One enemy. Two brothers. And a perilous quest in search of four mystical keys
This is the tagline from Sentinel, City of Destiny, a 300-page allegorical account of a journey through the land of Callow to the city of Sentinel. Twin brothers Jerol and Jadan must travel from the town of Gelandesprung through a mysterious forest, across the barren plain of Gall, and over dangerous mountains. Each boy hopes to find four royal keys that unlock the gates of Sentinel, where he will fulfill his destiny and serve Deus, the King, for the rest of his life--not an easy quest and one not to be undertaken frivolously. The enemy, Azrael, has vowed to stop any boy from entering the sacred city. His minions are abroad and up to their ancient tricks of waylaying the unwary and unprepared traveler.
There are many things I appreciate about Sentinel, City of Destiny. The four keys (representing courage, integrity, vision, and service) make me think about how these virtues should be incorporated into the lives of our children as we travel through our own "Callow" world in search of our heavenly home. I like the 34-page study guide at the back of the book, which allows for in-depth discussion. And I like how the author used two brothers--similar to Passion and Patience in Little Pilgrim’s Progress--to contrast right and wrong choices in our lives.
The book is intended for boys ages 8 and up. However, I found some of the word choices beyond any but the most avid 8-year-old reader’s vocabulary. In addition, the story is told almost entirely in a narrative (and often plodding) fashion, which slows the action. Unfamiliar allegorical words are superscripted with asterisks, prompting the reader to look them up in the extensive glossary at the back of the book. I gave up after the first half-dozen. It was much too intrusive to keep flipping to the back of the book, and it pulled me away from the story.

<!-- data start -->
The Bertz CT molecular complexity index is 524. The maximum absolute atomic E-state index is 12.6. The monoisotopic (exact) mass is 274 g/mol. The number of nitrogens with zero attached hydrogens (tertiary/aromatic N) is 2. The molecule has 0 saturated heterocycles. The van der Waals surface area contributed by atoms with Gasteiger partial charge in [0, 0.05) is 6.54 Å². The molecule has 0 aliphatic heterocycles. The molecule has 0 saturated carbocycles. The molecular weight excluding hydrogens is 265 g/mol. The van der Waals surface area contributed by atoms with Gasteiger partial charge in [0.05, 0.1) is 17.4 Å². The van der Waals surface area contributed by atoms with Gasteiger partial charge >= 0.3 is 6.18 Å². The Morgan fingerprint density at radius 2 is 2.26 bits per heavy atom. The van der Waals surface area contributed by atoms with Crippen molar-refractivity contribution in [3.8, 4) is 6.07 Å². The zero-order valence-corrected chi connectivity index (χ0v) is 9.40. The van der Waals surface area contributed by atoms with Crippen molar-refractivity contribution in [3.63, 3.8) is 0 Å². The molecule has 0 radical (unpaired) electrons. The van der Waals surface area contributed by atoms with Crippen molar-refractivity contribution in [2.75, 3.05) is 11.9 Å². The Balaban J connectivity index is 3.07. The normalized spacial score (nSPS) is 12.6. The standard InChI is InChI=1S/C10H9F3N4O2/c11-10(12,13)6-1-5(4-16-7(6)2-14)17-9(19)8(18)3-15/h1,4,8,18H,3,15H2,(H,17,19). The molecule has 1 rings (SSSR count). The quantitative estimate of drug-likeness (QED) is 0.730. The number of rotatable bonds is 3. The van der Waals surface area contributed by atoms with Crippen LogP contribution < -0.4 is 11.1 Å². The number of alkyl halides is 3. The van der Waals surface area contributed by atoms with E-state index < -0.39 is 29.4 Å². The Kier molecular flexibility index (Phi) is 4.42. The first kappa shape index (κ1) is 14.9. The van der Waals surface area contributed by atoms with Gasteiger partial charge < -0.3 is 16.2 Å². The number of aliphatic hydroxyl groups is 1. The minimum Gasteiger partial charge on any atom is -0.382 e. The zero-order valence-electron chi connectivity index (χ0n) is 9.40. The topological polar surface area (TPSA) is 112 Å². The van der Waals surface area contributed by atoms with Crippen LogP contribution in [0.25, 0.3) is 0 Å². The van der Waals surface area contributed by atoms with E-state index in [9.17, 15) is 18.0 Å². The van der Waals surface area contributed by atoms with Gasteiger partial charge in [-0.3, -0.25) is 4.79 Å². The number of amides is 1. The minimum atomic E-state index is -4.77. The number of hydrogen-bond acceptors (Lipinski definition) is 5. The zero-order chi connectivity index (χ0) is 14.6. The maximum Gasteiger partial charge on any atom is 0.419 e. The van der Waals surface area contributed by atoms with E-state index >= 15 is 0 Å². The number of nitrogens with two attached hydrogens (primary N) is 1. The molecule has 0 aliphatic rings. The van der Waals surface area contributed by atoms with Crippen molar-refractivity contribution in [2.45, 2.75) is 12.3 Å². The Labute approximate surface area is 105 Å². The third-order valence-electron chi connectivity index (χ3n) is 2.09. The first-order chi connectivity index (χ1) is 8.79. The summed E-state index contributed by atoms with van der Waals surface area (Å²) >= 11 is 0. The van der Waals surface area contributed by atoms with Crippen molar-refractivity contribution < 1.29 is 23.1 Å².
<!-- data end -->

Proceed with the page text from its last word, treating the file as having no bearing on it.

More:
For boys who cannot get enough fantasy-like books of daring quests and feats of valor (and who are willing to overlook the above-mentioned concerns), Sentinel provides a story that they can definitely apply to their lives. There’s no doubt about it--the author did a superb job of relating every stage of the journey with something each boy or young man faces in his life. While younger boys are likely to become impatient reading Sentinel on their own, it could be used as a read-aloud for devotions. Talking about the chapters (with the help of the study guide) would make for some lively discussions.